encouraging a unified worship experience

How to Mess-Up Well

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Creative Commons License Photo Credit: Esther Simpson via Compfight

In our success driven world, we are taught how to succeed. However, while most want to succeed, there are also times in our lives when we need to know how to mess-up. One of these times in particular is when we are standing in front of others.

As a worship pastor, I have seen (and committed) more mistakes than I care to count. Years ago in a small rural church where I served a gentleman forgot the lyrics a to a song he was singing so he yelled out "high kick", which he proceeded to do! He then did a little jig until the lyrics came to his memory. This is probably not the best way to handle mistakes!

Many times these mistakes can be as simple as forgetting a specific cue or lyric. Sometimes these mistakes are the result of technical equipment. Someone once said that when the devil goes to church he winds up in the sound equipment. This might well be true!

I served in a county seat church where we displayed a large singing Christmas tree each year. For those who have never seen this spectacle, it consists of a 30 ft tall metal structure in the shape of a Christmas tree. This is covered in chicken wire with greenery, lights attached and finally loaded with a choir of singers. It is quite a beautiful sight. However, on our first year with this tree, we inadvertently plugged one of the lighting strands in and captured a piece of the chicken wire inside the plug. Thus the entire tree was electrified! Not good! No one noticed this as everyone was standing in the tree with their feet on a wooden riser....until we introduced a wired microphone into the picture! As the gentleman singing touched the wire and the microphone, the circuit was completed. The poor guy who was holding the mic was getting a surge of electricity through him and couldn't let go! Fortunately he was fine and the program continued, but from that year on, we used wireless mics!

These are just a few of the examples I could give in my 20 years of worship leading. While these are funny and laughable, many times mistakes would go unnoticed if we would simply train ourselves on how to mess-up well. Here are four ways to mess-up well:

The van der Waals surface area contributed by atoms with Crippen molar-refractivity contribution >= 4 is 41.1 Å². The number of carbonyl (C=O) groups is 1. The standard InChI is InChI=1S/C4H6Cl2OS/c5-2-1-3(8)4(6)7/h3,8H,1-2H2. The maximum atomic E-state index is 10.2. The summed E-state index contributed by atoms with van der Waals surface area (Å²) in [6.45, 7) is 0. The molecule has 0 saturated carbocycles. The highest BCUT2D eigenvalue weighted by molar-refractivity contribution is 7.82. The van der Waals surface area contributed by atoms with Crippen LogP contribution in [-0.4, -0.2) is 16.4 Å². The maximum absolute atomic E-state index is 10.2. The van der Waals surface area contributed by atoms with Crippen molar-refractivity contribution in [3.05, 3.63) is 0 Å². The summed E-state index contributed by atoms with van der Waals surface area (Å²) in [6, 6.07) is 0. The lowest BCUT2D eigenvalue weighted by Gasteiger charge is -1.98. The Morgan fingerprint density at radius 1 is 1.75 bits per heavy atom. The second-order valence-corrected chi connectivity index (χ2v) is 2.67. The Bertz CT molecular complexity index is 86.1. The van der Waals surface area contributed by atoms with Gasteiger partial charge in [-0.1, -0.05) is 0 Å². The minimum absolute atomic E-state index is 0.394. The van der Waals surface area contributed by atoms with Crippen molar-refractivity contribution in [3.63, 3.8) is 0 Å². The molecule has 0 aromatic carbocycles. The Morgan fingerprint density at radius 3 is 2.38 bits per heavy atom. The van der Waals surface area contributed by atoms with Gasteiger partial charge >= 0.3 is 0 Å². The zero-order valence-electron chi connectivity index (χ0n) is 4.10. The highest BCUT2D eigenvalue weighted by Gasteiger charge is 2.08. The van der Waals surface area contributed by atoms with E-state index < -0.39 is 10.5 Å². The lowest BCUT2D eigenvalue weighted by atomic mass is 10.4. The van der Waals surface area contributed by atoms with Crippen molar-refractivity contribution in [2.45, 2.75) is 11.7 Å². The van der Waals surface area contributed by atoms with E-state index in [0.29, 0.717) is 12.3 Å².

-Plan ahead. The old adage "prior planning prevents poor performance"definitely applies here. Thinking through the service step by step and anticipating what could go wrong will enable issues to be caught before the audience sees them. Often times, this simply means everyone being on the same page. Instrumentalists, vocalists, sound techs, lighting techs and speakers need to have we clear vision of what is expected and where they are supposed to be during the service. This can be done by an outline given to each participant or can be structured by a producer who gives cues to those involved.

-Always Have a Back Up. While most of us know the songs we will be singing very well, there are still times our brains just don't function. Putting every song sung (including anthems and solos) on a rear screen or stage prompters will give a safety net should this happen. Once I was singing a song I had sung all my life and forgot the lyrics. I paused while the music continued and picked up once I got the lyrics back. An older lady in that congregation told me that I really blessed her as I became so emotional over the song and had to stop singing! I didn't have the heart to tell her that I really forgot the words! This can also apply to those speaking in the service. Most presentation programs will allow scripture and even sermon points to be inserted. This can be a blessing for speakers. If you don't have a stage prompter, ProPresenter software now has the ability to send text to an iPad or iPhone which can be used as a stage prompter.

-Don't give it away! Most of our mistakes would go unnoticed if we didn't let the audience know. When we forget a line to a song or a cue to a drama, a pause can work wonders. Simply close your mouth and don't allow your face to show you have forgotten. Too many times I see people chuckle, give eye movements or facial expressions that says "oops, I just blew it" when in many cases if they didn't reveal their mistakes, most would have never known. Tapping on or blowing into a mic is unacceptable. If the mic is not on when you get ready to use it, simply pause (if possible) or continue with your part until it is working. How many times has the mood of a service been interrupted by someone banging on a mic or giggling because they missed a cue? Keep your tell tale signs as non-obvious as possible.

-Review Consistently. I have a practice of sitting down with our producer each Monday and going through the service. We share what worked, and what didn't. We review any mistakes that were made and how these mistakes can be corrected the next week. Many times, one of us will see something that the other one missed. This is one reason it is advantageous to have more than one perspective. During this time of review, we can fix mistakes and prevent them from reoccurring at a future date.

Mistakes are inevitable, but it is how we react to them that makes the difference.

 

Please share below some mistakes that you have seen in ministry/church life.

These are my thoughts, what are yours?
Ronnie

 

1 Response »

  1. Years ago, I sang a solo and forgot some of the lyrics. Quickly, I made some up. I know God must have helped me. 

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